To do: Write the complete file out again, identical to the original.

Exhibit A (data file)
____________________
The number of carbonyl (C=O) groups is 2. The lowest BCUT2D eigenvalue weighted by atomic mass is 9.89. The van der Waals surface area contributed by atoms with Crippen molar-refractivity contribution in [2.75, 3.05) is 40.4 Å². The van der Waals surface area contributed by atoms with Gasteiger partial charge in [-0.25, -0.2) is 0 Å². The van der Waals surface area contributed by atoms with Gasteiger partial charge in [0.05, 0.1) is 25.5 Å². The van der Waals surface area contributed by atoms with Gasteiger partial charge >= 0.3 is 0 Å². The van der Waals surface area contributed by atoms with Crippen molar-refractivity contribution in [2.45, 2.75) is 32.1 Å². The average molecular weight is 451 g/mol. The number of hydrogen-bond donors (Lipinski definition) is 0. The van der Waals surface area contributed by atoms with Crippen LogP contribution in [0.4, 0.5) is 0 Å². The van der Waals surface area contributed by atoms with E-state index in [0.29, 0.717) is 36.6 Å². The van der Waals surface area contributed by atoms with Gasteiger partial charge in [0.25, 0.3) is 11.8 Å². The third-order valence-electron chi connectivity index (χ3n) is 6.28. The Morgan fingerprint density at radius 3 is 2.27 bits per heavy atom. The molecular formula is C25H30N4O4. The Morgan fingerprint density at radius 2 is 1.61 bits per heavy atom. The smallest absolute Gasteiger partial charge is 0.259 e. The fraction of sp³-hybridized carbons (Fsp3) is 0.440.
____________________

The number of carbonyl (C=O) groups is 2. The lowest BCUT2D eigenvalue weighted by atomic mass is 9.89. The van der Waals surface area contributed by atoms with Crippen molar-refractivity contribution in [2.75, 3.05) is 40.4 Å². The van der Waals surface area contributed by atoms with Gasteiger partial charge in [-0.25, -0.2) is 0 Å². The van der Waals surface area contributed by atoms with Gasteiger partial charge in [0.05, 0.1) is 25.5 Å². The van der Waals surface area contributed by atoms with Gasteiger partial charge >= 0.3 is 0 Å². The van der Waals surface area contributed by atoms with Crippen molar-refractivity contribution in [2.45, 2.75) is 32.1 Å². The average molecular weight is 451 g/mol. The number of hydrogen-bond donors (Lipinski definition) is 0. The van der Waals surface area contributed by atoms with Crippen LogP contribution in [0.4, 0.5) is 0 Å². The van der Waals surface area contributed by atoms with E-state index in [0.29, 0.717) is 36.6 Å². The van der Waals surface area contributed by atoms with Gasteiger partial charge in [0.25, 0.3) is 11.8 Å². The third-order valence-electron chi connectivity index (χ3n) is 6.28. The Morgan fingerprint density at radius 3 is 2.27 bits per heavy atom. The molecular formula is C25H30N4O4. The Morgan fingerprint density at radius 2 is 1.61 bits per heavy atom. The smallest absolute Gasteiger partial charge is 0.259 e. The fraction of sp³-hybridized carbons (Fsp3) is 0.440.